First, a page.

ISSN 1022-7954, Russian Journal of Genetics, 2009, Vol. 45, No. 2, pp. 161–170. © Pleiades Publishing, Inc., 2009.
Original Russian Text © O.V. Shaburova, S.V. Krylov, V.P. Veiko, E.A. Pleteneva, M.V. Burkal’tseva, K.A. Miroshnikov, A. Cornelissen, R. Lavigne, N.N. Sykilinda, V.A. Kadykov,
V.V. Mesyanzhinov, G. Volckaert, V.N. Krylov, 2009, published in Genetika, 2009, Vol. 45, No. 2, pp. 185–195.
The occurrence and distribution of bacteria with
multiple antibiotic resistance led to the revival of the
idea of phage therapy, i.e., the employment of bacterial
viruses (bacteriophages or simply, phages) in the treat-
ment of infectious diseases. Since viable phage therapy
may have the limited applicability (open wounds, some
intestinal infections, etc.) and, most probably, its prac-
tical signiﬁcance will be gradually lost, due to the
appearance and distribution of phage-resistant bacterial
mutants, many hopes are related to using products
encoded by phage genes; these products are capable of
killing bacteria or making them more accessible to the
effect of natural immunity mechanisms and antibiotics.
They comprise lytic enzymes, bacterial polysaccharide
capsule-degrading enzymes, and (or) extracellular
polysaccharides. The latter attract special interest,
because capsules are involved in the formation of bio-
ﬁlms, the stable associates of bacteria attached to the
surface and protected with extracellular free polysac-
charides. In bacteria of
plays this role.
Although bioﬁlms may occasionally have a positive
effect (plant protection against parasitic microfungi,
inactivation of toxic compounds in sewages) [1–3], pre-
vention of their negative effect is an important task.
Because encapsulated forms of pathogenic bacteria are
highly virulent , the capsule elimination increases
the effectiveness of combating infections of animals [5,
6] or plants [7, 8]. Elimination of the surface polysac-
charide layer, for instance, the treatment of mucoid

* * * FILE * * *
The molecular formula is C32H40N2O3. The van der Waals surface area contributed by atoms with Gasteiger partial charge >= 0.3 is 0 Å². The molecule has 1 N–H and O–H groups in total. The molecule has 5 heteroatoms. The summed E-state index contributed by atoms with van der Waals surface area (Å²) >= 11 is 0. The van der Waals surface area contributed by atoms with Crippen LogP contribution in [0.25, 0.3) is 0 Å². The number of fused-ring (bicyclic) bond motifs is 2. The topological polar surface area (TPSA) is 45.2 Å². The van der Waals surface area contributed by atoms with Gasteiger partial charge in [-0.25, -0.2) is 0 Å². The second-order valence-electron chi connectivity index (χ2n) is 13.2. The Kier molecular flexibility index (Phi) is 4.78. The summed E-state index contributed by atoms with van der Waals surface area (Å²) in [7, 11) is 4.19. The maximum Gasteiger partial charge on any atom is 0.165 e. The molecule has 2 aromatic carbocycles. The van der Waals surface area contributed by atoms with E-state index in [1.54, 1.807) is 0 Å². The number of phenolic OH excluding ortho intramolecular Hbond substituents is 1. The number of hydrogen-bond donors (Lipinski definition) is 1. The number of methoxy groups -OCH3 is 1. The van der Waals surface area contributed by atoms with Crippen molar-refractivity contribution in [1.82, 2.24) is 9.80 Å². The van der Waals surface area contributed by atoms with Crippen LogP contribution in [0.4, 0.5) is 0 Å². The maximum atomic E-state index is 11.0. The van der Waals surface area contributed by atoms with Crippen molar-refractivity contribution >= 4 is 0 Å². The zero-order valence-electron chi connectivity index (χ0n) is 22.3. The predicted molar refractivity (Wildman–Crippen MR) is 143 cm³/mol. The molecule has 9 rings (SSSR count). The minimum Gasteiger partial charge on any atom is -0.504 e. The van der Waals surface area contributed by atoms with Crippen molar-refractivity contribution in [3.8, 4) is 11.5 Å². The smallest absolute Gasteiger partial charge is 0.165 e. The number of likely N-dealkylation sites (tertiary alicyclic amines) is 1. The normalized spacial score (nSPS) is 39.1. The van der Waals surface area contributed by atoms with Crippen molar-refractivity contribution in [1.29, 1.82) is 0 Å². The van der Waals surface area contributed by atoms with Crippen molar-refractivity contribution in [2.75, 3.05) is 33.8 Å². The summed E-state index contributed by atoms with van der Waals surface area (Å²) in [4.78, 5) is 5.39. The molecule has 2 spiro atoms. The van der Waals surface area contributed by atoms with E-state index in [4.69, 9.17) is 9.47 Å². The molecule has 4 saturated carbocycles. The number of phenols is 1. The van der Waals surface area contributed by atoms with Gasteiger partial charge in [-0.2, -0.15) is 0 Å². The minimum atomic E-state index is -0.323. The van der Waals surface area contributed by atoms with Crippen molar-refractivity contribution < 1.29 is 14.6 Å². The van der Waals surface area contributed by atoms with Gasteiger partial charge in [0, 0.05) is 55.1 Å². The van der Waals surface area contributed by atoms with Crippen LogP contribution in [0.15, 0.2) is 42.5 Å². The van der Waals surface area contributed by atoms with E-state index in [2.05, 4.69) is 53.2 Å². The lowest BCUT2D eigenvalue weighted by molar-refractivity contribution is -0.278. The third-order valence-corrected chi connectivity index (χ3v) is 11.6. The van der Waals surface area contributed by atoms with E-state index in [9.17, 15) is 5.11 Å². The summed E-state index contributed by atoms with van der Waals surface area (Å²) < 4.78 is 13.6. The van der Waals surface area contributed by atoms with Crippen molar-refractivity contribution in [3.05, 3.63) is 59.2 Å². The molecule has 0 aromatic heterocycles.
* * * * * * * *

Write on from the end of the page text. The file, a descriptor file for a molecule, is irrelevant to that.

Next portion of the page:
cells in biofilms with alginate lyase also
facilitates the penetration of antibiotics .
Phages with the capsule-removing effect are
described for bacteria of different species [10–16].
Some phages simultaneously control synthesis of two
distinct polysaccharide lyases .
Search for Destruction Factors of Bacterial Biofilms:
Comparison of Phage Properties in a Group of
Bacteriophages and Specificity
of Their Halo-Formation Products
O. V. Shaburova
, S. V. Krylov
, V. P. Veiko
, E. A. Pleteneva
, M. V. Burkal’tseva
K. A. Miroshnikov
, A. Cornelissen
, R. Lavigne
, N. N. Sykilinda
, V. A. Kadykov
V. V. Mesyanzhinov
, G. Volckaert
, and V. N. Krylov
State Research Institute of Genetics and Selection of Industrial Microorganisms, Moscow, 117545 Russia;
Shemyakin and Ovchinnikov Institute of Bioorganic Chemistry, Russian Academy of Sciences, Moscow, 119997 Russia;
Division of Gene Technology, Katholieke Universiteit Leuven, B-3001 Belgium;
Received May 15, 200
group of phages attributed to ﬁve species (af,
and pf16) with their common property of halo-formation (formation of lightening zones) around phage plaques
was conducted. The halo around phage plaques appears as a result of reduction or disappearance of bacterial
polysaccharide capsules. The concentration of viable bacteria remains unchanged within the halo. A compari-
son of speciﬁcities of halo-formation products from various phages was conducted by a simple method. These
products were shown to be highly speciﬁc and inactive on other species of pseudomonads. Phage-resistant
mutants scored with respect to various phages, which lost phage adsorption ability, were tolerant to
the effect of halo-formation products in most cases. Apparently, the capsular polysaccharides, which serve as a
substrate for depolymerases and are the primary phage receptors, may be often lost. Results of partial sequenc-
ing of the af phage genome revealed an open reading frame that encodes the enzyme transglycosylase similar
rather to transglycosylases of oligotrophic bacteria belonging to different species than to lysozymes of other
phages. Possibly, it is a polyfunctional enzyme combining functions of lysozyme and an enzyme that executes
the penetration of phage particle across extracellular slime and capsule.
GENETICS OF MICROORGANISMS